Coursera's CEO

Coursera’s CEO weighs in on the controversy over moonlighting and suggests employees stick to one

When it comes to adopting a position on moonlighting, which is defined as side jobs people engage in alongside their core employment, the Indian IT industry is divided. 

While computer behemoths like Wipro and Tata Consultancy Services (TCS) view it as unethical and inconsistent with their basic beliefs, Tech Mahindra embraces the practice and intends to create a policy that encourages people to be honest about holding down many jobs at once.

In the midst of all this discussion, Jeff Maggioncalda, CEO of Coursera, a well-known open online learning platform where many employees prefer to learn new skills to stay relevant and enhance job prospects, stated that it is preferable to concentrate on doing the best job possible and excelling at the current job rather than attempting to do two things at once.

Maggioncalda acknowledges that the circumstances in India are very different in comparison to other countries. He says, “There’s a huge skill gap. The skill gap is so big that the most talented people are being demanded by many employers. And, in some cases, a really skilled person can do two jobs better than an unskilled person could do one. So I understand that there’s a context. But I would suggest, though, to employees that really focusing on doing the absolute best job that they can, standing out and excelling and making the biggest impact is going to be better for your long-term career than trying to do two things, but neither of them so well.”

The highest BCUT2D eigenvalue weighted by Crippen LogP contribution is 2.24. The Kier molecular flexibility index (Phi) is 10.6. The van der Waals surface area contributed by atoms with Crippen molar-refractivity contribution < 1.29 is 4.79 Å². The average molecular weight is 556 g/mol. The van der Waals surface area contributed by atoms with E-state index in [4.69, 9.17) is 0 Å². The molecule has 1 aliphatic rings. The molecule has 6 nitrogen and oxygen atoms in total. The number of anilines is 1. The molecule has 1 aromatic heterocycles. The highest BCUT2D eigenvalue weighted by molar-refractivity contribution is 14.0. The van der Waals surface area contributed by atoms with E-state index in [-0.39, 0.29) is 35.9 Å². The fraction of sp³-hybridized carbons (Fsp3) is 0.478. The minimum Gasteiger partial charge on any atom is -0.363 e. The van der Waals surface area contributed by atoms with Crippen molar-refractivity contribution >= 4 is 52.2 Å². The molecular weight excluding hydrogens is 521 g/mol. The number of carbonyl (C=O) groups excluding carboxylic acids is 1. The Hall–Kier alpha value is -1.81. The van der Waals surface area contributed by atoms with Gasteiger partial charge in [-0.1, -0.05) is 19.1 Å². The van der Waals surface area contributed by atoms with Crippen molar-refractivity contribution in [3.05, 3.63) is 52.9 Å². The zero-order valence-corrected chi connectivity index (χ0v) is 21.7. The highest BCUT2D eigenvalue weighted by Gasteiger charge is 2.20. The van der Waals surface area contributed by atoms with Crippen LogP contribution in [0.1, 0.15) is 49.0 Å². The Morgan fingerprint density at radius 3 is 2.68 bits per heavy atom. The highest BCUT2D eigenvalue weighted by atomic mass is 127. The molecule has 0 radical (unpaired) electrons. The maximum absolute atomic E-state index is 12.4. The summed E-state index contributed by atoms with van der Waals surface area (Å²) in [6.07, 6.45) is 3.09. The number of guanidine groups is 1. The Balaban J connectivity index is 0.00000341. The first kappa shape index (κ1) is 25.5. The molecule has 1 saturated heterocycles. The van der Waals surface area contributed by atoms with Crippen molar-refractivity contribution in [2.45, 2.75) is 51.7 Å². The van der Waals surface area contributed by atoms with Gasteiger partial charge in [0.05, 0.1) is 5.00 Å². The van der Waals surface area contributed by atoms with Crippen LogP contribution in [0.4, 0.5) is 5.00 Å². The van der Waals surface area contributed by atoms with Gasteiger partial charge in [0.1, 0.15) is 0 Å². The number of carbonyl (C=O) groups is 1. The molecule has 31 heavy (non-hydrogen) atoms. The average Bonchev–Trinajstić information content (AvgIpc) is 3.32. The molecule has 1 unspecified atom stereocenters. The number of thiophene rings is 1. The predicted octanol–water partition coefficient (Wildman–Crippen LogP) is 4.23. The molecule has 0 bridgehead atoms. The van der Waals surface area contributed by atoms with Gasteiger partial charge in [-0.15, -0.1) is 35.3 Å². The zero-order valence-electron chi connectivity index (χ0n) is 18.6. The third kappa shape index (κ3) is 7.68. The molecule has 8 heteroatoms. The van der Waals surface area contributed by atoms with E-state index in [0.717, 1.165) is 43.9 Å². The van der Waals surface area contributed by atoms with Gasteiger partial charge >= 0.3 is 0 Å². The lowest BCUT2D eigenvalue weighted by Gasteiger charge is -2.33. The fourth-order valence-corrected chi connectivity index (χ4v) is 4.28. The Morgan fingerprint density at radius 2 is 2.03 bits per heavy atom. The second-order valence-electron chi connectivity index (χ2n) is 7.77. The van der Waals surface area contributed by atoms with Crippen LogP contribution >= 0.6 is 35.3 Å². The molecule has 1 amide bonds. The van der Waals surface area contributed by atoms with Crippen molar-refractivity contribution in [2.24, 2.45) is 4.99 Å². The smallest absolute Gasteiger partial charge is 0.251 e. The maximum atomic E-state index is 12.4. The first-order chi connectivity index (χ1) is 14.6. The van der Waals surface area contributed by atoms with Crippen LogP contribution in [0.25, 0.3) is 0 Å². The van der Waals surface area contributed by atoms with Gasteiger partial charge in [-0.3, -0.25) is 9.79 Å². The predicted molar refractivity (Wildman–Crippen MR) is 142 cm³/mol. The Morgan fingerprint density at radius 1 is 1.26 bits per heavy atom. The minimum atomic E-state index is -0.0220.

Speaking on what employees should work towards and the recipe for building successful careers, Maggioncalda added: “I think excellence and a real demonstrated impact in business are going to come from those people who focus on doing their job the best that they possibly can. So I understand why people might want to do it, and I’m sure that they will, but I do think that some of the most successful careers will be built on people who focus all of their energy on trying to do one job the best they can.”

Maggioncalda notes that while the core skills and knowledge remain the same, what is changing are the tools that one utilises, in light of all the discussion about upskilling and reskilling as well as the difficulty of remaining relevant.

Higher velocity tools and training initiatives can be used to supplement the enduring, fundamental skills and information that institutions convey.

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